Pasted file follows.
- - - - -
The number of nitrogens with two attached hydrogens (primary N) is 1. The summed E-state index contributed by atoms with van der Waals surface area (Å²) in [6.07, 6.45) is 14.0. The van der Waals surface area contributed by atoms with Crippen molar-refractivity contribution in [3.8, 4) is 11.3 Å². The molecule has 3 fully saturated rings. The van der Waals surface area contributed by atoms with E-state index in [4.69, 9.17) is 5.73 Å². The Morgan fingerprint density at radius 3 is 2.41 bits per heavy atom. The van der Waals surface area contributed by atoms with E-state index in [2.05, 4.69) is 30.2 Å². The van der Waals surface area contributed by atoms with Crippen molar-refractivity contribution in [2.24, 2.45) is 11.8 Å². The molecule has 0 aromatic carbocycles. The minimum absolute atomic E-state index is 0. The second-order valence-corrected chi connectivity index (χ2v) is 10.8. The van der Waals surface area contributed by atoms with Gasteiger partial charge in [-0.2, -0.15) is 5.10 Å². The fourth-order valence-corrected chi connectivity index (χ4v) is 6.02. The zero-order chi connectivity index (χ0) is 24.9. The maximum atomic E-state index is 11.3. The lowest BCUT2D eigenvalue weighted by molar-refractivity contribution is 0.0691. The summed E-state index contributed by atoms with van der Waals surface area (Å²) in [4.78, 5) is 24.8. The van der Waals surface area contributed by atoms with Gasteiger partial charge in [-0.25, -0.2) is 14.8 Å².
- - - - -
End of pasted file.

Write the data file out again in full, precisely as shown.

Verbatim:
The number of nitrogens with two attached hydrogens (primary N) is 1. The summed E-state index contributed by atoms with van der Waals surface area (Å²) in [6.07, 6.45) is 14.0. The van der Waals surface area contributed by atoms with Crippen molar-refractivity contribution in [3.8, 4) is 11.3 Å². The molecule has 3 fully saturated rings. The van der Waals surface area contributed by atoms with E-state index in [4.69, 9.17) is 5.73 Å². The Morgan fingerprint density at radius 3 is 2.41 bits per heavy atom. The van der Waals surface area contributed by atoms with E-state index in [2.05, 4.69) is 30.2 Å². The van der Waals surface area contributed by atoms with Crippen molar-refractivity contribution in [2.24, 2.45) is 11.8 Å². The molecule has 0 aromatic carbocycles. The minimum absolute atomic E-state index is 0. The second-order valence-corrected chi connectivity index (χ2v) is 10.8. The van der Waals surface area contributed by atoms with Gasteiger partial charge in [-0.2, -0.15) is 5.10 Å². The fourth-order valence-corrected chi connectivity index (χ4v) is 6.02. The zero-order chi connectivity index (χ0) is 24.9. The maximum atomic E-state index is 11.3. The lowest BCUT2D eigenvalue weighted by molar-refractivity contribution is 0.0691. The summed E-state index contributed by atoms with van der Waals surface area (Å²) in [4.78, 5) is 24.8. The van der Waals surface area contributed by atoms with Gasteiger partial charge in [-0.25, -0.2) is 14.8 Å².